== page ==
FreeStyle LibreLink app users spend more time in ‘target glucose range’ compared to traditional reader users, new data shows

By Editor
30th September 2021
Glucose monitoring, Research

People living with diabetes who use the FreeSytyle Libre digital app spend five percent more time in their target glucose range – otherwise known as Time in Range – compared to those who use a traditional reader, new research has revealed. 

The free-of-charge FreeStyle LibreLink app enables FreeStyle Libre and FreeStyle Libre 2 system users to receive glucose readings from a small sensor worn on the back of the upper arm, directly to compatible smartphones.

Time in Range (TIR) captures the percentage of time in a day a person with diabetes spends in the target glucose range. The recommended range for most people living with diabetes is 3.9 – 10.0 mmol/L. Every extra hour spent in range has a positive impact on glucose control and a five percent difference represents a clinically significant hour per day approximately.

These results may be the outcome of data sharing features of the FreeStyle LibreLink app, which allows healthcare professionals, caregivers, and people living with diabetes to easily view Time in Target reports and receive immediate glucose feedback to make more informed treatment decisions.

Mahmood Kazemi, Global Medical and Scientific Affairs and Chief Medical Officer for Abbott said: “Time in Range is a critical metric for diabetes management because it gives that immediate visibility into glucose levels.

“FreeStyle Libre sensor-based technology and digital health solutions simplify the experience of staying in target range by providing real-time, actionable data delivered straight to smartphones and removing the need for a separate reader.”

He said: “This technology helps people living with diabetes make lifestyle choices that are personalised to their own target data and provides an achievable goal that leads to better health outcomes.”

In addition, the real-world data shows that FreeStyle LibreLink app users also experienced lower glucose variability, lower average glucose, and less time in hyperglycemia than reader users.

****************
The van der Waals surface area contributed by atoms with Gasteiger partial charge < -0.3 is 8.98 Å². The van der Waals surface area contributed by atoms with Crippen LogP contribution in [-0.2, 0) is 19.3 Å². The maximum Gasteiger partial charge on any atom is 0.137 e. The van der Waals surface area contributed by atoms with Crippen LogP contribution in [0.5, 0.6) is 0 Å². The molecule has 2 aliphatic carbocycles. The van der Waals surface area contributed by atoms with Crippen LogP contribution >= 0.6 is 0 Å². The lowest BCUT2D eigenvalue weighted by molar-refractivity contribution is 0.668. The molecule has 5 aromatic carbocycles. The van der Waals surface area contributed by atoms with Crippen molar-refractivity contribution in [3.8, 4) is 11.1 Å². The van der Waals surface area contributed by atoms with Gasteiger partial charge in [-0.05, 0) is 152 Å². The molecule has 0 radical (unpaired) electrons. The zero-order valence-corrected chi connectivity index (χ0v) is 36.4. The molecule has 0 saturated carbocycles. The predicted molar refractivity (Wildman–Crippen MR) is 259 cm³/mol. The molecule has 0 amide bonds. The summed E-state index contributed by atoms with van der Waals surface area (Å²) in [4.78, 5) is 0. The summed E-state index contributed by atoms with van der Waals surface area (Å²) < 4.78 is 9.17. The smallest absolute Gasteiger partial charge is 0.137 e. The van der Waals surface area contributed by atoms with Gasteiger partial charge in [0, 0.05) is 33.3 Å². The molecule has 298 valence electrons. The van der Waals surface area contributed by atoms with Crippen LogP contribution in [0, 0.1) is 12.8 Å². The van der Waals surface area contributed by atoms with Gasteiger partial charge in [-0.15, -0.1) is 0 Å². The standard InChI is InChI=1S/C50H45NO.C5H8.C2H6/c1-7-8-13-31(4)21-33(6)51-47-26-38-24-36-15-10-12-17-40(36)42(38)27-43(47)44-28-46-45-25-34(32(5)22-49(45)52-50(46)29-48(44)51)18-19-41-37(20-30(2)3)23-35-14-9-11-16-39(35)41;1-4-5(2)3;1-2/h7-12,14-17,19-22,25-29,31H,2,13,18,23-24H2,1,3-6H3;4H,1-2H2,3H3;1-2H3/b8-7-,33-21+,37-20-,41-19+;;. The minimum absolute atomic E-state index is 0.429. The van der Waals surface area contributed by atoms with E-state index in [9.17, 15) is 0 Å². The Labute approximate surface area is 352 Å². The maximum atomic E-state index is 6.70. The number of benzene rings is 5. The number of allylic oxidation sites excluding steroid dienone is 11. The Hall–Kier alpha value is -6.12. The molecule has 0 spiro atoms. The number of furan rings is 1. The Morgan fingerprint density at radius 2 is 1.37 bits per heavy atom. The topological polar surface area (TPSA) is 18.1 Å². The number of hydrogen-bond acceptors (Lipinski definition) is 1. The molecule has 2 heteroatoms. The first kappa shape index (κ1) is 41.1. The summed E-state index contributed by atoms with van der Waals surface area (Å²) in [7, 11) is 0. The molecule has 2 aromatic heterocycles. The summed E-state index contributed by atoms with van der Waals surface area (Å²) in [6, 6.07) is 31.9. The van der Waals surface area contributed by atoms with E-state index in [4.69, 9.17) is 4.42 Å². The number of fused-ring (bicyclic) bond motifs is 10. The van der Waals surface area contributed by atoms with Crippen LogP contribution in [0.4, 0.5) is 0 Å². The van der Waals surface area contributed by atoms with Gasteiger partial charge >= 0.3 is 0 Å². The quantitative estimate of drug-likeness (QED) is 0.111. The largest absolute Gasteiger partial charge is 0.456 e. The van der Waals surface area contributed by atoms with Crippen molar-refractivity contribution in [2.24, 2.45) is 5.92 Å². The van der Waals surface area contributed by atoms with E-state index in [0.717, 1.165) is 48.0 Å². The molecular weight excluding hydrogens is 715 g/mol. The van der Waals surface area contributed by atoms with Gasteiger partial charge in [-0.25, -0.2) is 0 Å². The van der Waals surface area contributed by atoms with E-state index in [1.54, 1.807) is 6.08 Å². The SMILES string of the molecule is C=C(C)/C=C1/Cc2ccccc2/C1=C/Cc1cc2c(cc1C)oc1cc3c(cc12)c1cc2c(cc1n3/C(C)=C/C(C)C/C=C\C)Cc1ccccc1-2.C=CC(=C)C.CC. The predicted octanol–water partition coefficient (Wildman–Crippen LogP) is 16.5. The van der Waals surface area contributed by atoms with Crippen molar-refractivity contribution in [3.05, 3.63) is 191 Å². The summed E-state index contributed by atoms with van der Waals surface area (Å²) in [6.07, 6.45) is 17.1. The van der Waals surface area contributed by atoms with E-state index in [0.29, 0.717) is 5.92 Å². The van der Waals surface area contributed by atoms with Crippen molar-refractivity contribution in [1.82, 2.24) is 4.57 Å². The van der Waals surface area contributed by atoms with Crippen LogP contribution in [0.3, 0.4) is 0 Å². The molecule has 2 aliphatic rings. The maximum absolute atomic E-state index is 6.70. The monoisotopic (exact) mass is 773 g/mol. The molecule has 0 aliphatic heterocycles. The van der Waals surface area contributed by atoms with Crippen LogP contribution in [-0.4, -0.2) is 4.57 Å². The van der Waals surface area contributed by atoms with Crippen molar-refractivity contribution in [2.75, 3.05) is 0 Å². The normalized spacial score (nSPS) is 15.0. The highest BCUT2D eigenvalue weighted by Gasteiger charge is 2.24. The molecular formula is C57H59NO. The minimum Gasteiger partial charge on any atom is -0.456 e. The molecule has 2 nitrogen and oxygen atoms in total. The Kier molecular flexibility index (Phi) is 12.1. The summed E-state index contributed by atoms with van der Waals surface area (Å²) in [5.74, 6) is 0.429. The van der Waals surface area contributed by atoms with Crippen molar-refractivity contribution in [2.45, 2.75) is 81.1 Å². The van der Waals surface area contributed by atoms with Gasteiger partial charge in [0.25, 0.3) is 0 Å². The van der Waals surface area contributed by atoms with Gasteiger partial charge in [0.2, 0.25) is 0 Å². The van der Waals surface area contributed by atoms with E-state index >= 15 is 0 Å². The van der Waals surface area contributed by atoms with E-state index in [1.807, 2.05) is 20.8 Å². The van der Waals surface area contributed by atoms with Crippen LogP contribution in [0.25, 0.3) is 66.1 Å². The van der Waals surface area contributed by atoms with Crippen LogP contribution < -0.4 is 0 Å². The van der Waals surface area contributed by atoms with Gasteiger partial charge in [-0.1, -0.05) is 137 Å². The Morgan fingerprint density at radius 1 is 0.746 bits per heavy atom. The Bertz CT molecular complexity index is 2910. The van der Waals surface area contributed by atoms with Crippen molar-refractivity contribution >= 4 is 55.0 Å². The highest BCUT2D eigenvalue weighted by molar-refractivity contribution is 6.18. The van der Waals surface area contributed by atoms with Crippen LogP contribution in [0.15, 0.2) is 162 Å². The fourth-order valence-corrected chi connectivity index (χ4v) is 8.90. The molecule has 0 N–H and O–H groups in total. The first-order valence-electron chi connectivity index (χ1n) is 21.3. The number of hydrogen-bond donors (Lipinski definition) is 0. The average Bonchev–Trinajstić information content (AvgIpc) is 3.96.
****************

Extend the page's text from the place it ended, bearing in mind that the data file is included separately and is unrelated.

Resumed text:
These results also bolster the importance of sharing data with healthcare professionals through telehealth for remote glucose monitoring.

During the COVID-19 pandemic, international studies found that FreeStyle Libre users with type 1 diabetes increased their TIR by up to four percent over the lockdown period, with associated improvements in glycaemic variability and estimated HbA1c.

“At the onset of COVID-19, the healthcare community quickly adapted to a virtual world and thanks to our digital connections with glucose sensor technology, we were able to remotely monitor and guide our patients,” said Thomas Danne, director of the Department of General Paediatrics and Endocrinology/Diabetology at the Auf der Bult Hospital, Hanover, Germany.

He added: “This adoption of telehealth creates a new standard for healthcare. As we emerge from this pandemic, we can continue to actively manage diabetes remotely. Together with our patients, we can make informed decisions to improve Time in Range.”

To continue to help improve the daily lives of people with diabetes, Abbott has joined forces with Novo Nordisk and the diatribe Foundation to increase awareness around the importance of TIR and advance standard of care.

The global campaign, ‘It’s Time for Time in Range’, provides TIR education, clinical guidance, expert insights and resources to healthcare providers via TIRhub.com. 

Providing breakthrough technology that is accessible and affordable, the FreeStyle Libre portfolio is the world-leading glucose sensor-based technology that has changed the lives of nearly 3.5 million people across more than 50 countries.

Abbott has secured partial or full reimbursement for the FreeStyle Libre system in 38 countries, including Canada, France, Germany, Japan, the United Kingdom, and the U.S.

The entire research study is now available in the Journal of Diabetes Science and Technology.

Photo by freestocks on Unsplash

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